Teens and young adults rarely use social media as a reflection of their true lives, so it comes as little surprise that apps like Snapchat, Instagram, and Twitter actually cause users to feel worse while they strive to look better.
According to a new study by the Royal Society for Public Health (U.K.), Instagram is the social networking app most detrimental to young people’s mental health.
1,500 people between the ages of 14 and 24 were surveyed for the study, titled #StatusofMind, on the effect of social apps on young peoples’ identity, depression, anxiety, and more, CNN reports.
Instagram came out on top (or bottom, I suppose), with the most negative impact, especially among young women. The study author, Matt Keracher, argues that this is in part due to the filtered aspect of the app — both literally and in curative manipulation.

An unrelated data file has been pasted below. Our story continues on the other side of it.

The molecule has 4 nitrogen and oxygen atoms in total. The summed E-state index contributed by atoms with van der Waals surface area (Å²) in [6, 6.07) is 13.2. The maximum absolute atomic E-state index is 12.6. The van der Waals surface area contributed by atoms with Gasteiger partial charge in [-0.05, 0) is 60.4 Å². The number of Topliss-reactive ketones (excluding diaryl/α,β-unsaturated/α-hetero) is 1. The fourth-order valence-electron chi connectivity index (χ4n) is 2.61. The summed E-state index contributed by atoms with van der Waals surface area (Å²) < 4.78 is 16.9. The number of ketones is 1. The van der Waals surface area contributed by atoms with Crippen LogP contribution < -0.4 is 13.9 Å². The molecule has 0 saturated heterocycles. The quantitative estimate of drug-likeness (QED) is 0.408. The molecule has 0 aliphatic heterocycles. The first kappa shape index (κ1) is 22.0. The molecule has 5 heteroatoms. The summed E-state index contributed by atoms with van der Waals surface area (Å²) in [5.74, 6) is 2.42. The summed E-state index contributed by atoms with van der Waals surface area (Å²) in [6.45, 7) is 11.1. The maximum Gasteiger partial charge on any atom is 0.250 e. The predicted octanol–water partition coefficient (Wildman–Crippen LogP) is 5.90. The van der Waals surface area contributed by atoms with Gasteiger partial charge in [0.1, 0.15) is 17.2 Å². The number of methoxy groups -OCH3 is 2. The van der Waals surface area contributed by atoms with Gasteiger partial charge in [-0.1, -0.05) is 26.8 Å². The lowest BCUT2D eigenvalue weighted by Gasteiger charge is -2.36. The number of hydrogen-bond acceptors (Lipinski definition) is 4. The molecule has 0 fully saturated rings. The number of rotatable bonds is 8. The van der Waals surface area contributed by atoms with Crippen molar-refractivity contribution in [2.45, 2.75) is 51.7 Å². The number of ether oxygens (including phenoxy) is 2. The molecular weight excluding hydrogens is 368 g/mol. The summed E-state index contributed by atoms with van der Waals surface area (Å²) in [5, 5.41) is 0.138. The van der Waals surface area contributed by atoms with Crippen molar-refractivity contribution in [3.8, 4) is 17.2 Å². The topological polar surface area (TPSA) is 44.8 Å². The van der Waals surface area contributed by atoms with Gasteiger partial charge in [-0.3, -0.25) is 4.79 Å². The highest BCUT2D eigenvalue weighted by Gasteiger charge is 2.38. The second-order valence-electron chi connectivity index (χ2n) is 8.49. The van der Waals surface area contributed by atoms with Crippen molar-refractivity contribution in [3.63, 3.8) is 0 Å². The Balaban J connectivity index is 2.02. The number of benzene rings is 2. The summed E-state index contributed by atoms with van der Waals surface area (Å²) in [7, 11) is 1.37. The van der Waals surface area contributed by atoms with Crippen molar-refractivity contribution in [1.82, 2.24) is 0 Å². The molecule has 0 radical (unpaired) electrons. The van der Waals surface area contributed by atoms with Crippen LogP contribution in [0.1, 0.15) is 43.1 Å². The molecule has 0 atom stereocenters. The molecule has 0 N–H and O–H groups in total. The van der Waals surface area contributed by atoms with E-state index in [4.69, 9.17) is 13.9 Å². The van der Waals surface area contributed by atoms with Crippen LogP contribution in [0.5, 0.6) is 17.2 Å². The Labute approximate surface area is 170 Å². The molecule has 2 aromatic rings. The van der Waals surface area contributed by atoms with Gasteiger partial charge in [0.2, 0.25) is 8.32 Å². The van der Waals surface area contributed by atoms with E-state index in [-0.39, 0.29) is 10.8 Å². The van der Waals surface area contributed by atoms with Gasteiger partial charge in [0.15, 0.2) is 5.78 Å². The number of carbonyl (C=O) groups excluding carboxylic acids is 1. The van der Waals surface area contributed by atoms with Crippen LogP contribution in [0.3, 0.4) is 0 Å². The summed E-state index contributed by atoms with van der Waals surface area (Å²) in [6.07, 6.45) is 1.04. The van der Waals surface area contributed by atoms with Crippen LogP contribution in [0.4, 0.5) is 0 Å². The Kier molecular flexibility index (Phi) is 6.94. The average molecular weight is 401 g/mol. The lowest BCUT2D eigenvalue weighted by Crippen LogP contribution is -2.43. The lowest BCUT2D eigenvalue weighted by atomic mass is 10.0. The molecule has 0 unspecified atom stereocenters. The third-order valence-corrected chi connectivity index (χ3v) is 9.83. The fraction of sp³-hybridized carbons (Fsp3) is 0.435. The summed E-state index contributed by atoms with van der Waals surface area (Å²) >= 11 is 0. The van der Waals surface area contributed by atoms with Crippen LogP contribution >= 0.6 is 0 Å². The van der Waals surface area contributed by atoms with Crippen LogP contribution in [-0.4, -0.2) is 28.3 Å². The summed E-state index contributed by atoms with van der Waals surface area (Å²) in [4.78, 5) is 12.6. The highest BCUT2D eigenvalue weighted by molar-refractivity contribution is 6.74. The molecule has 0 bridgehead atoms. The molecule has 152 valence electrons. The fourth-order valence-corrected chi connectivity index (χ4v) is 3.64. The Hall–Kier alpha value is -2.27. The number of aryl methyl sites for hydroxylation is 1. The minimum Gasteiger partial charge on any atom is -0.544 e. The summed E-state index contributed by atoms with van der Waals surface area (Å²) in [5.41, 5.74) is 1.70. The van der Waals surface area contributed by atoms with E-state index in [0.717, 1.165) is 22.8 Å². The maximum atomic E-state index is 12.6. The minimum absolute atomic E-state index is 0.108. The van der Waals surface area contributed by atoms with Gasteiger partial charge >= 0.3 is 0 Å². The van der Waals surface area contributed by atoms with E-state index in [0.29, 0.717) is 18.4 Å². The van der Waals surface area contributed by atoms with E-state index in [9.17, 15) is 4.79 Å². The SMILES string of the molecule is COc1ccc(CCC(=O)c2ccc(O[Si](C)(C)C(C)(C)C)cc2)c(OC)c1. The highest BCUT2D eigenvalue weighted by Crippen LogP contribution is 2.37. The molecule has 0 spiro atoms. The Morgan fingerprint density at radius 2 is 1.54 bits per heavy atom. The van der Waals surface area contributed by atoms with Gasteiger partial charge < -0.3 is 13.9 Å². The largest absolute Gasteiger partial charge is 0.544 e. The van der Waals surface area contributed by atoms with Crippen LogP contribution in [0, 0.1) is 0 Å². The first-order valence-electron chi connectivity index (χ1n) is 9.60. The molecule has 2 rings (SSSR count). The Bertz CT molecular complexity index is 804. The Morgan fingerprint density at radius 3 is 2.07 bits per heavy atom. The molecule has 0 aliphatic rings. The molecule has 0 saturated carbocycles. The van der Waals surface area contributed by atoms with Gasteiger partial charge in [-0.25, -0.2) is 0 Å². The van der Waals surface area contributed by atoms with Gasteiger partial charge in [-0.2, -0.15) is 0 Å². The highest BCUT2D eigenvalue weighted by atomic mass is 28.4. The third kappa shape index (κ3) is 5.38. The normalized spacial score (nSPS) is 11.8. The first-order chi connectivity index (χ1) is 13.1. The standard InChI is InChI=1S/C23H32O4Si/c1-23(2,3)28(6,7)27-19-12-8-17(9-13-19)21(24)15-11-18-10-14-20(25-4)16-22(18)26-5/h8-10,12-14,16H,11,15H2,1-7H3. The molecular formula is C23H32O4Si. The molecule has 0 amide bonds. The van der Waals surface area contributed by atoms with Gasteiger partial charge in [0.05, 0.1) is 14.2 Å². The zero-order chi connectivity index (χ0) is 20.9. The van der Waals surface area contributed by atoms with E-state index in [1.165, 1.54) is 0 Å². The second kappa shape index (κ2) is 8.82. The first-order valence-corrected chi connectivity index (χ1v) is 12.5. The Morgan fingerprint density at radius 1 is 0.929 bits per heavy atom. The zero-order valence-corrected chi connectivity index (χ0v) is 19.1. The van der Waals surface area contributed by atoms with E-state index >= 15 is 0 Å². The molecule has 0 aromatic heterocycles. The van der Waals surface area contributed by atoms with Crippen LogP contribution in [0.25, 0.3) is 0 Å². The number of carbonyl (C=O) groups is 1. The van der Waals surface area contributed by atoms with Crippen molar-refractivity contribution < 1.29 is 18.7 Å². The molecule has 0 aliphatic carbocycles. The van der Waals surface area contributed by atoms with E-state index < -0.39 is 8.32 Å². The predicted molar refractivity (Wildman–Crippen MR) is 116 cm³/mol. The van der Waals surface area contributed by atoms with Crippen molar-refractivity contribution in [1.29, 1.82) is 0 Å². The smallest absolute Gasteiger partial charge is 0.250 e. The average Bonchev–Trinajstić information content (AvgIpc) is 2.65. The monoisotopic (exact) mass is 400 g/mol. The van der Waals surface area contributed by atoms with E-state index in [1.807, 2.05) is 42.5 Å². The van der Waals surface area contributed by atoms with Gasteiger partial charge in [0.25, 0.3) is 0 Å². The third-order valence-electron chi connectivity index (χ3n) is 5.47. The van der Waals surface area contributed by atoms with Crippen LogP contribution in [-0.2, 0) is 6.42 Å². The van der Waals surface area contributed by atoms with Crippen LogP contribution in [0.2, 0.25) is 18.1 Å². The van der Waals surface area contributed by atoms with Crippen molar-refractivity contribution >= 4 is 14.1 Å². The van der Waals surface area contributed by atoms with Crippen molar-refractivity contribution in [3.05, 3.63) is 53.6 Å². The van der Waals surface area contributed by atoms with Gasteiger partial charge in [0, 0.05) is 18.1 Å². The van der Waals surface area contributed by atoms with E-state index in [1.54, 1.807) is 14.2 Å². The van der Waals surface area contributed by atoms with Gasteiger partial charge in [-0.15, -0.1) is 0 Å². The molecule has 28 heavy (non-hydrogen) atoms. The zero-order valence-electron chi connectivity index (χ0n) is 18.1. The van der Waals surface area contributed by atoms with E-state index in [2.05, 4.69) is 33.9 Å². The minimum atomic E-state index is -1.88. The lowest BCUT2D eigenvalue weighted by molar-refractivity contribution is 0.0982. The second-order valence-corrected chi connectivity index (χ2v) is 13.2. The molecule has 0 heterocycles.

Instagram asks young women to contrast their own lives and bodies with “unrealistic, largely curated, filtered and Photoshopped versions of reality,” Keracher explains.
Still, he does not advocate for deleting the app; for while Instagram hurts sleep patterns, fear of missing out, and body image in young people, it has strikes in the positive column for helping with identity and self-expression.
The results of this study aren’t surprising; after all, even celebrities (Selena Gomez, Justin Bieber) who fall in this age range occasionally delete the app for months at a time in the name of preserving their mental health.
The report also found that length of time plugged in matters; those who spend over two hours on social sites every day are much more likely to have poor mental health than those who spend less time scanning them.
The Royal Society for Public Health wants to address these negative symptoms by calling for a warning on digitally altered images and having alerts when young people spend too much time on one app.
What is the best social media outlet? Youtube has the most positive impact. It’s hard to feel sad after watching puppy videos, after all.